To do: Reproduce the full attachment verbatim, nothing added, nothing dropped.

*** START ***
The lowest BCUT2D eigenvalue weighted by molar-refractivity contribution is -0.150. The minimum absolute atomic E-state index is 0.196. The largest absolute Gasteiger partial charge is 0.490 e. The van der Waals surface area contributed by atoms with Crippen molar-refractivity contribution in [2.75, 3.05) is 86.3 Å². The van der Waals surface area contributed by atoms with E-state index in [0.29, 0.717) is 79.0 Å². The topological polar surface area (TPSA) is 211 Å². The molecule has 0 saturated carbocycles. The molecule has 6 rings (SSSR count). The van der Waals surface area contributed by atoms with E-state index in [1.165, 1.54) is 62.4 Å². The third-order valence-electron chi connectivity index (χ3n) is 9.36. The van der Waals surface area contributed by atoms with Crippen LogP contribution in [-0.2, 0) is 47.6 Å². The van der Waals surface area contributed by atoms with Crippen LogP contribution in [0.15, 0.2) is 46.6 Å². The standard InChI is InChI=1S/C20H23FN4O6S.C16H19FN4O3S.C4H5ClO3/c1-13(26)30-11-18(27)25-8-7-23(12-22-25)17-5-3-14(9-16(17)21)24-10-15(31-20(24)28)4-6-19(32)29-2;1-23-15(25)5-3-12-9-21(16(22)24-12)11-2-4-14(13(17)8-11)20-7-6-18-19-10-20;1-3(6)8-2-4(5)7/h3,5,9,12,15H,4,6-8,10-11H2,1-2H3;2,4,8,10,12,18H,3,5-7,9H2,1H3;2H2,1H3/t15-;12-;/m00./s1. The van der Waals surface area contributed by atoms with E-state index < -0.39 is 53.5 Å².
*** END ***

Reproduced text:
The lowest BCUT2D eigenvalue weighted by molar-refractivity contribution is -0.150. The minimum absolute atomic E-state index is 0.196. The largest absolute Gasteiger partial charge is 0.490 e. The van der Waals surface area contributed by atoms with Crippen molar-refractivity contribution in [2.75, 3.05) is 86.3 Å². The van der Waals surface area contributed by atoms with E-state index in [0.29, 0.717) is 79.0 Å². The topological polar surface area (TPSA) is 211 Å². The molecule has 0 saturated carbocycles. The molecule has 6 rings (SSSR count). The van der Waals surface area contributed by atoms with E-state index in [1.165, 1.54) is 62.4 Å². The third-order valence-electron chi connectivity index (χ3n) is 9.36. The van der Waals surface area contributed by atoms with Crippen LogP contribution in [-0.2, 0) is 47.6 Å². The van der Waals surface area contributed by atoms with Crippen LogP contribution in [0.15, 0.2) is 46.6 Å². The standard InChI is InChI=1S/C20H23FN4O6S.C16H19FN4O3S.C4H5ClO3/c1-13(26)30-11-18(27)25-8-7-23(12-22-25)17-5-3-14(9-16(17)21)24-10-15(31-20(24)28)4-6-19(32)29-2;1-23-15(25)5-3-12-9-21(16(22)24-12)11-2-4-14(13(17)8-11)20-7-6-18-19-10-20;1-3(6)8-2-4(5)7/h3,5,9,12,15H,4,6-8,10-11H2,1-2H3;2,4,8,10,12,18H,3,5-7,9H2,1H3;2H2,1H3/t15-;12-;/m00./s1. The van der Waals surface area contributed by atoms with E-state index < -0.39 is 53.5 Å².